Logo: University of Southern California

Engineering Senior Finds Meaningful Work in African Clinic

December 12, 2005 —
Chemical engineering student Fima Macheret wanted to do “something meaningful” during his summers, something that would give him hands-on experience in medicine.  So before the start of the Fall '05 Semester, he embarked on a journey of hope and goodwill in the small fishing village of Prampram, on the west coast of Africa.

Fima Macheret with two of the clinic nurses.

“I’m going to medical school in a few years, so I wanted to work in a part of the world that really needs help,” says the USC senior, who is specializing in biochemical engineering.

He couldn’t have landed in a more remote corner of the world. Prampram is a poor village located an hour from Accra, Ghana’s capital.  The town has a population of about 6,000 people.  Macheret says it is also known as “Gbugbla,” which means to “keep on trying.”

For three weeks, Macheret kept on trying.  As part of a team of volunteers from Global Volunteers, he helped nurses in the village clinic administer shots and medicines to local residents. Global Volunteers sends teams of volunteers to sites worldwide, including the United States, to work on projects ranging from teaching English to assisting with health care to constructing community buildings.  

“The clinic staff quickly became both my teachers and my colleagues in that they were excited to teach me their techniques but also eager to know my opinion on various issues,” says Macheret, who hopes to graduate in May 2006.

“International health care has a long way to go, but through hard work, responsibility, and international effort, it will improve,” he adds.

High Incidence of Malaria
The young engineering student saw a variety of patients, 75 percent of whom had malaria and were suffering from high fevers and body aches. Other villagers came to the clinic with work injuries — cuts, scrapes and sprains — while a few came in with injuries caused by domestic violence. “I started giving injections the first day I was there,” he says.  “I learned that their babies had very leathery skin; it was hard to puncture the skin with a hypodermic needle.”

Macheret administers a baby shot.

Fifteen nurses staffed the clinic, but they didn’t have much more than basic first aid supplies, vaccinations and generic medicines to work with, Macheret says. The nearest hospital was a half hour away, so most of the ailing residents sought out the clinic for medical attention.

Marcheret says six or seven volunteer teams from Global Volunteers work three-week stints in the village each year.  Quite often, they bring some of the basic medical supplies with them.  Those volunteering in the clinic learned how to dress wounds, take blood pressure, and apply tourniquets before administering an IV of saline solution to dehydrated patients.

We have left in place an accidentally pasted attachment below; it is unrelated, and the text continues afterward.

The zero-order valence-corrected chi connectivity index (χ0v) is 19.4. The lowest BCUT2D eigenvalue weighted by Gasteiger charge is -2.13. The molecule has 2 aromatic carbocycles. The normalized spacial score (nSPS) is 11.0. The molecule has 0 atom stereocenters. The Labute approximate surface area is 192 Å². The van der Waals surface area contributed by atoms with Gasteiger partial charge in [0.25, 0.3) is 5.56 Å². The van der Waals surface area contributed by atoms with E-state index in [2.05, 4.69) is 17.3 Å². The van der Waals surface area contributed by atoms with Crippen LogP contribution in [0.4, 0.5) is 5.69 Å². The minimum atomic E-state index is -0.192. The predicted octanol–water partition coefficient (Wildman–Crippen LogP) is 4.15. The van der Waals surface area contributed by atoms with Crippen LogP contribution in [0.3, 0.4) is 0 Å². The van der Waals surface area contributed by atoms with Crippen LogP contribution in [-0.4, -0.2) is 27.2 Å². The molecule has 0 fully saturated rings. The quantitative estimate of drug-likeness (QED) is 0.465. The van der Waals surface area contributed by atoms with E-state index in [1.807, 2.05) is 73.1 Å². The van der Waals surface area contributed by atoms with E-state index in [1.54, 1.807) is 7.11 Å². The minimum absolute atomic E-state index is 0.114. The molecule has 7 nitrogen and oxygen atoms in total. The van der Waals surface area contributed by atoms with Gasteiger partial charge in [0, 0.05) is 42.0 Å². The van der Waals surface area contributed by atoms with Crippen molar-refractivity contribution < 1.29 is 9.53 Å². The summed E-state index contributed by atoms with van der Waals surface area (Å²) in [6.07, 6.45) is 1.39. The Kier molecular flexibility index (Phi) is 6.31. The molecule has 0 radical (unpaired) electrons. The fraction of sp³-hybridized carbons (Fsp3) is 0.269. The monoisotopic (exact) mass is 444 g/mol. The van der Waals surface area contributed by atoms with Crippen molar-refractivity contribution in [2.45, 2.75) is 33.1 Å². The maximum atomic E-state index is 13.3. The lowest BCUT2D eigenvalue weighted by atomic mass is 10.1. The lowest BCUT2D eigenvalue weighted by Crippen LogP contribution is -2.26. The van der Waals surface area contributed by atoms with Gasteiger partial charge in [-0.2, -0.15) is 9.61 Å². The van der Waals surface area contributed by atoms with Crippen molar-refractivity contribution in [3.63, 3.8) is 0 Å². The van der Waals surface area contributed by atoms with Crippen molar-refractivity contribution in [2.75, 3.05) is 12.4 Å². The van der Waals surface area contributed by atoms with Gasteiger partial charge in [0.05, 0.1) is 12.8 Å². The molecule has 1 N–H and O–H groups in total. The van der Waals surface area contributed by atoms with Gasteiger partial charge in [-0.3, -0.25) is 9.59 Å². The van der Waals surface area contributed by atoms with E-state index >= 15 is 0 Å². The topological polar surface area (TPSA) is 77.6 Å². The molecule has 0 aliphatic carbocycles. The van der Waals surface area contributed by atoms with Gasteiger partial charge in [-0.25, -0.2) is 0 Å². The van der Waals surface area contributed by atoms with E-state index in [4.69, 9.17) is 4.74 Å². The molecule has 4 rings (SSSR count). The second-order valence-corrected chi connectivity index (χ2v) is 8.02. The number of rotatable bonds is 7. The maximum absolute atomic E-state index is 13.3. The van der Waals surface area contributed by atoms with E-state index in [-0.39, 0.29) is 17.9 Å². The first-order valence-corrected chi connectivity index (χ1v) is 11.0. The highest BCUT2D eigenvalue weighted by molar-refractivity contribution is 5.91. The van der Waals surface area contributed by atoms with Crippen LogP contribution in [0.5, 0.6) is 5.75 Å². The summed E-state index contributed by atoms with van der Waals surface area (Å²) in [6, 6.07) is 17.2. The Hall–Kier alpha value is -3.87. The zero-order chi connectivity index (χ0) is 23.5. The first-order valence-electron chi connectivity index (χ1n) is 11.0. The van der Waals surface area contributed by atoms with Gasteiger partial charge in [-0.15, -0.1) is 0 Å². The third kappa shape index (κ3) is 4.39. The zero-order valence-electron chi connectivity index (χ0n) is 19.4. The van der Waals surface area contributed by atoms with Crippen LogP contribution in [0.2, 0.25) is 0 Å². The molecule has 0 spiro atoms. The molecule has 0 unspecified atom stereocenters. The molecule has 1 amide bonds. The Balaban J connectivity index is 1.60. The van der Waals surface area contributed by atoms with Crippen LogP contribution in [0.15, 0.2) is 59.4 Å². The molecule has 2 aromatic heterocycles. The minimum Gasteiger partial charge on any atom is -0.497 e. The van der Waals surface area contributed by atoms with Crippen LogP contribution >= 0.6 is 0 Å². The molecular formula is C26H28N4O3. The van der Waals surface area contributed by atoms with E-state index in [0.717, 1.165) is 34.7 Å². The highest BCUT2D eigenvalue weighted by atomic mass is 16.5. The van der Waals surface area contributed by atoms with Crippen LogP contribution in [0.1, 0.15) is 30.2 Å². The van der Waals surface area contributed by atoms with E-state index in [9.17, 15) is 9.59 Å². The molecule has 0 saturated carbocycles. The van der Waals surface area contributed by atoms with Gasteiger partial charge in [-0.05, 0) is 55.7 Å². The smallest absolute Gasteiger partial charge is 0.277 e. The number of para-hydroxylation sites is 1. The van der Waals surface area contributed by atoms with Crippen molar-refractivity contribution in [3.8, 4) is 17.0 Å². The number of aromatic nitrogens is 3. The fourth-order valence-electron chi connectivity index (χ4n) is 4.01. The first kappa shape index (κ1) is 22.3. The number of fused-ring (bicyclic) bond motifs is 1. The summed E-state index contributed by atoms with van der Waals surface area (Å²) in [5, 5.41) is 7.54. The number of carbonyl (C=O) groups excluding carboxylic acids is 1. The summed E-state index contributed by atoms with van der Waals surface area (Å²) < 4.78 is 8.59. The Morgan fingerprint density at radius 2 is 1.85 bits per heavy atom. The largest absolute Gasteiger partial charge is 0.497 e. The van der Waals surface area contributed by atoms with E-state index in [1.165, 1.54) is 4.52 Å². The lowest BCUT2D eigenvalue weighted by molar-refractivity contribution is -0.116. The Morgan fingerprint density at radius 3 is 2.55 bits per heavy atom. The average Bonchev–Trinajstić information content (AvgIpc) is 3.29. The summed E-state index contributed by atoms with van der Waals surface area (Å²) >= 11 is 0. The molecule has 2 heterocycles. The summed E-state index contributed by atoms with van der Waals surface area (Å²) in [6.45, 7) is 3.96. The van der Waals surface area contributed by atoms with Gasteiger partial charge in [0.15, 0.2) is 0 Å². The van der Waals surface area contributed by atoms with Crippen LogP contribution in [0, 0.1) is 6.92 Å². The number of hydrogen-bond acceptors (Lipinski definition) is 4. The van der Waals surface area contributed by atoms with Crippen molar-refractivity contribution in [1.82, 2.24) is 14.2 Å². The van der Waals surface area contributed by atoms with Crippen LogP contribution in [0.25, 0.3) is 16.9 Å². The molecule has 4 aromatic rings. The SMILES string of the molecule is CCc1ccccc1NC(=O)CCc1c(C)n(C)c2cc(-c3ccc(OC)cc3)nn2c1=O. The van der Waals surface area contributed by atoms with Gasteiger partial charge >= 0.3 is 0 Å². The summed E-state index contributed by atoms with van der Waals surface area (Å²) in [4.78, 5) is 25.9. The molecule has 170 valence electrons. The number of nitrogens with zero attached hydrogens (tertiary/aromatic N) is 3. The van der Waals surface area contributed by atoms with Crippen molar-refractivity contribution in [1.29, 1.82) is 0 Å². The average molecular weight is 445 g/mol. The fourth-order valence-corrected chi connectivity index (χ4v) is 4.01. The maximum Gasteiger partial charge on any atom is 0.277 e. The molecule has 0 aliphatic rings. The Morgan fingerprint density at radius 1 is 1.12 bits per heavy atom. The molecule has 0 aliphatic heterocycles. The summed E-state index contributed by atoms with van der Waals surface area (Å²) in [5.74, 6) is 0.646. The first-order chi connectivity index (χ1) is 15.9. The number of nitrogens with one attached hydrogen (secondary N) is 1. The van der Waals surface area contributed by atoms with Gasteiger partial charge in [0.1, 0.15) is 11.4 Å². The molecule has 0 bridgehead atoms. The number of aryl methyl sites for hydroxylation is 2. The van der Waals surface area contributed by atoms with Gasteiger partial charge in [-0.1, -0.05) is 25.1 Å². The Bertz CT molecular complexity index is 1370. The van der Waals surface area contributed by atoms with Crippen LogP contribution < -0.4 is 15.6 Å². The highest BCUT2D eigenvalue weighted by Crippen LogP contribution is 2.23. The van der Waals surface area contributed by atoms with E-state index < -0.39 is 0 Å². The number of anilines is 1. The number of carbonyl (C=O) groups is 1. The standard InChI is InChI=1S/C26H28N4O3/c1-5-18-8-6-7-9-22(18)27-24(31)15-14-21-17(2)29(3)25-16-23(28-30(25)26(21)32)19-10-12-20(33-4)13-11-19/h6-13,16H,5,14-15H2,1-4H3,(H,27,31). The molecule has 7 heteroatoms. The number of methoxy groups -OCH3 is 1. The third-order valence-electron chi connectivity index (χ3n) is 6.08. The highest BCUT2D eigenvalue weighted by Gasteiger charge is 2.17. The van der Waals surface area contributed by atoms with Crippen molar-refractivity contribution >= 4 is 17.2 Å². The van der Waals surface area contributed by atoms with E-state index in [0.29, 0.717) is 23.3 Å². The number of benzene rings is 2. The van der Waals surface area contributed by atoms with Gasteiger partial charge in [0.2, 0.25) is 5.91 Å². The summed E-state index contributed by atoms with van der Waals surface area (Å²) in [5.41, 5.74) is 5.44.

While Macheret helped out in the village clinic, other volunteers taught conversational English and other subjects in village classrooms.

The volunteers were given “rock star treatment” everywhere they went in Prampram, he says, with throngs of children running up to greet them and villagers always waving hello every time they arrived. The volunteers were honored at one point with an invitation to a meeting of the traditional council of the Prampram area, during which they presented the council with 20 boxes of donated books.

“I was very happy about that, because they had a very good library in town,” Macheret says.  “I was really surprised to find a chemical engineering textbook there.”

Macheret discovers a chemical engineering textbook in the village library.

New Best Friend
Macheret also assisted on school painting projects. Over the course of a few weeks, he had struck up friendships that transcended geopolitical boundaries. But Emmanuel, a young soccer player on the city team who had bigger ambitions of playing in the nationals, stole his heart.

“Emmanuel ran on the beach for two hours each morning,” Macheret says.  “He was so inquisitive and had so many questions about everything.  I think one of the best things I did while I was there was to help him set up an email address.  And now that he knows how to do that, he’ll be able to teach others in the village how to get online.”  

During their free time, the volunteers watched the fishing boats come home in the afternoon and joined in other community rituals.  They also visited the homes of community members and learned to cook local dishes. And they learned that everyday life in Prampram is difficult.  

Too many residents struggle to achieve even a minimal standard of living, Macheret explains.  The fishing industry is unpredictable, unemployment is high, and education is still inconvenient and inaccessible for many.

Once part of the powerful Ashanti empire, Ghana figured prominently in one of the most tragic chapters of Western history: the African slave trade. In colonial forts perched along the Ghanaian coastline, countless Africans were imprisoned until their departure on slave ships bound for the New World.  The volunteers had the opportunity to visit these sobering sites.

L-R: Fellow USC student Jon Turco, Macheret, nurse Evelyn Narty, soccer player and new friend Emmanuel Narty, and Lindsay, a volunteer from Barnard College in New York City. 

Macheret, who started a student volunteer group at USC called “Cry for Freedom,” plans to spend spring semester “actively recruiting USC students to undertake a similar trip next summer.” 
 Macheret says the volunteer group, co-founded by his friend and fellow USC student, Jon Turco, is dedicated to freedom from inequality in health care and education.

“I hope we can organize a fundraiser to raise some money for those who want to go,” he says.  “It’s a great way to apply your education and to learn what it’s like in other parts of the world.  It really does transcend any learning experience I’ve had so far.”
--Diane Ainsworth